with loved ones, including problems in family functioning, communication,
and marital sex life.
the way out of sexual addiction often centers on renewing and
strengthening the same relationships most affected by the problem.
fallen in and out of love. And virtually everyone’s had sexual
experiences at one time or another that they felt powerless to
resist. Feelings of love and sexual excitement are part of being
For sex addicts,
though, arousal is a self-reinforcing habit, no less than alcohol,
drugs, and other pursuits are to other addicts.
life back together again after a period of sexual addiction first
rests on seeing compulsive sexuality for what it is: an addiction
— and a problem.
it’s important to cut yourself off from compulsive sexual behavior,
as surely as it’s necessary for an alcoholic to avoid the next
drink and a cocaine addict the next line or rock, in order to
rediscover the role of sexuality — and of others — in our lives.
missing from a sex addict’s life can’t be found in repeating
the same old patterns.
But it can
be discovered if we look close enough into the lives of others,
and see more there than potential sex partners or impulse objects,
and instead glimpse the deeper, ultimate love that connects and
binds us all.
..Sidebar | Other
addiction is often seen as just one of three common and sometimes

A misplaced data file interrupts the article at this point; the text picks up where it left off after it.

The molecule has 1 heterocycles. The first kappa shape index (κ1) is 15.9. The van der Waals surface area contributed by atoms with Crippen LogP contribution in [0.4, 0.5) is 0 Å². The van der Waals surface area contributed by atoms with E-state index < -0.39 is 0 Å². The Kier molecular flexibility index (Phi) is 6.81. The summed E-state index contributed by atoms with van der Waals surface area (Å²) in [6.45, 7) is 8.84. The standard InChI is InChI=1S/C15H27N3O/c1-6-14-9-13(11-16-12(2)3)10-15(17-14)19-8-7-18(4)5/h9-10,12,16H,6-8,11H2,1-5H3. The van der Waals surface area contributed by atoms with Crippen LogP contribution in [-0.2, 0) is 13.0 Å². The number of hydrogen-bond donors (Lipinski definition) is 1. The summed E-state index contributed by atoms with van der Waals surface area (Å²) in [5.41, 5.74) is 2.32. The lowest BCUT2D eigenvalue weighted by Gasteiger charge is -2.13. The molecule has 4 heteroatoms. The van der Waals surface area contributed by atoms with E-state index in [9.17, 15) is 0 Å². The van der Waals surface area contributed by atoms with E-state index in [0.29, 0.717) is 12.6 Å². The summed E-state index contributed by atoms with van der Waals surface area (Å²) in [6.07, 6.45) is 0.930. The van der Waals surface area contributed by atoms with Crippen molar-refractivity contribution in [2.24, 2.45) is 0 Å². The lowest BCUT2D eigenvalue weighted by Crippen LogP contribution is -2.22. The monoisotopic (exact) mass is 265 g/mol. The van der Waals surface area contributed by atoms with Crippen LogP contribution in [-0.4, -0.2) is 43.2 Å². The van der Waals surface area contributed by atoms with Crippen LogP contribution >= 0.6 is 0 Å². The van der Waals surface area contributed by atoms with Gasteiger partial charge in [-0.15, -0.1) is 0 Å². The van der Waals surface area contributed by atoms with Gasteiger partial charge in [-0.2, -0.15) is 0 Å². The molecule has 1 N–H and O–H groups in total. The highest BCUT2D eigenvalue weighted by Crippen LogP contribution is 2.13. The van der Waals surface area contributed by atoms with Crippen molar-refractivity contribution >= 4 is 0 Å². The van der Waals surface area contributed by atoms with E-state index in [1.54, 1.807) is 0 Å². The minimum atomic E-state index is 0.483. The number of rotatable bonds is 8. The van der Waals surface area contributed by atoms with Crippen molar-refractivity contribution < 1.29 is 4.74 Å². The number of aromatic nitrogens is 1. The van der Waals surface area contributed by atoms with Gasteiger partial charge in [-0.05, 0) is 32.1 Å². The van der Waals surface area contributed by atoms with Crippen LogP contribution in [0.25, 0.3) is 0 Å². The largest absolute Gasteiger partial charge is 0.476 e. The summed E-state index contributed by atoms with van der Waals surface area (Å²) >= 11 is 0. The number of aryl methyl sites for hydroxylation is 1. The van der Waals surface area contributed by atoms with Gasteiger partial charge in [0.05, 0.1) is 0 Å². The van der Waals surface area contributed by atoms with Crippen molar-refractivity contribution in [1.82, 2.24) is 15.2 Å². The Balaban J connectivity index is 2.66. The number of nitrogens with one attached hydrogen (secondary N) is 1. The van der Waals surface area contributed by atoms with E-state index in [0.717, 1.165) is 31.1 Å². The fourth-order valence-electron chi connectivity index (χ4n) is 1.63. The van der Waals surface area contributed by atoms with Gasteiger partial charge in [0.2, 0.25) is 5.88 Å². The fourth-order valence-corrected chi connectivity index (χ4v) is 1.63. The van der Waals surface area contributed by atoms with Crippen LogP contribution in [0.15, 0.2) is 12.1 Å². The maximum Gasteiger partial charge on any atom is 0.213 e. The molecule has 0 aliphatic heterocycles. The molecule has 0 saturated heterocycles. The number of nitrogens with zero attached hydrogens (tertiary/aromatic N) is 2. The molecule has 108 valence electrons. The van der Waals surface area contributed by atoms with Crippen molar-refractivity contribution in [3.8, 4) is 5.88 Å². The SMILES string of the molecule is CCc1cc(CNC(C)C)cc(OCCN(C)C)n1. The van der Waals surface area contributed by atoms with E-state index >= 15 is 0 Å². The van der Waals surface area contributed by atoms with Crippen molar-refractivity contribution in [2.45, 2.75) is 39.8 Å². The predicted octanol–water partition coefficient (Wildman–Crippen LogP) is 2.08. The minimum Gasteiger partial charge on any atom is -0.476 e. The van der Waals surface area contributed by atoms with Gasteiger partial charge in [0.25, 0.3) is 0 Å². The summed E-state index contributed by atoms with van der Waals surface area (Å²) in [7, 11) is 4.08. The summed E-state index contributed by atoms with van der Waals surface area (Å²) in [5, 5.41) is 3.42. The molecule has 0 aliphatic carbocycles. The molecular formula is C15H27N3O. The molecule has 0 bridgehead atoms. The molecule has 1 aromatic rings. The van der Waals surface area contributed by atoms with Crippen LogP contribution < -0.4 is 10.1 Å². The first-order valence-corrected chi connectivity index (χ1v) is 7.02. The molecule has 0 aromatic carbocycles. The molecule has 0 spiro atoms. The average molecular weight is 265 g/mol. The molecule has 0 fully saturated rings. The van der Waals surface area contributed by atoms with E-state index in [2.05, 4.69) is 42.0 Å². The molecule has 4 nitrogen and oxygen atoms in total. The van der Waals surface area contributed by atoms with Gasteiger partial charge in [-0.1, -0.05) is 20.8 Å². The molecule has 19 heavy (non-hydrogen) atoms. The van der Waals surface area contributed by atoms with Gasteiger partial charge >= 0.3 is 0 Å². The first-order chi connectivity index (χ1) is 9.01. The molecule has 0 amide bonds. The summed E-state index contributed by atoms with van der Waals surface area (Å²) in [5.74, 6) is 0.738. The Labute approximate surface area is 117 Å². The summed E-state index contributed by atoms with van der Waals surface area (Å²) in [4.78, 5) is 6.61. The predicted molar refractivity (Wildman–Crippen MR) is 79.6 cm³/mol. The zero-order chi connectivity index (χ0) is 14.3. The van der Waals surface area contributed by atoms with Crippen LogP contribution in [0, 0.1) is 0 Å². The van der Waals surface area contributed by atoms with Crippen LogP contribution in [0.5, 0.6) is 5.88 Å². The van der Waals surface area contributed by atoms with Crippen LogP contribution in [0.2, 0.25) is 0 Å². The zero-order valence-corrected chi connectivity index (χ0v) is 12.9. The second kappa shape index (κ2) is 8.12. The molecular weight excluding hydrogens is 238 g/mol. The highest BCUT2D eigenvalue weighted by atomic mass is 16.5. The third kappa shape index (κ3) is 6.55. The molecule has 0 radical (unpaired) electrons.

overlapping processes that involve “addictions” to
The other two
— labelled “love” and “relationship” addictions
— can be just as disruptive to the those involved and every
bit as self-defeating as sex addiction.
are both clear-cut and subtle.
live in endless anticipation of perfect love, and not finding
it with one lover, immediately begin searching for it with another.
A common result is a landscape littered with broken hearts and
addicts fix their attention on a particular individual and act
out their dependency needs with that person, typically becoming
obsessed, isolated, and manipulating in the process.
author Anne Wilson Schaef describes the differences this way:
Sex addicts “come on,” she says, while romance addicts
“move on,” and relationship addicts “hang on.”
The one thing
they tend not to do, without a giant jolt of self-awareness,
though, is “get on” with their lives, free of the need
to control and manipulate others.
..Sidebar | Breaking
the Spell: Getting Past Sex Addiction
sexual compulsivity and addiction starts with recognizing that
you are out of control sexually, at least some of the time. Getting
to that point requires taking a hard look at yourself and the
problems — emotional, physical, or financial — caused by your
next depends on you, but should probably involve at least some
of the following:
to abstinence. It’s impossible to move beyond compulsive sexuality
if you continue to act out sexual impulses. That’s why most treatment
programs recommend an initial period of abstinence for newly-recovering
Rebuilding relationships. Rediscovering and rehabilitating relationships
with others, often through family or individual counseling, can
help reduce the isolation and loss of intimacy common among sex
addicts.Managing stress. Since stress often serves as a trigger
for periods of compulsive sexual activity, it’s a good idea to
learn new ways to control life stress.
Self-help. A number of support groups based on the AA model have
emerged in recent years in all areas of the country. Examples,
which include Sex Addicts Anonymous (SAA) and Sex and Love Addicts
Anonymous (SLAA), can be found in your local phone book’s white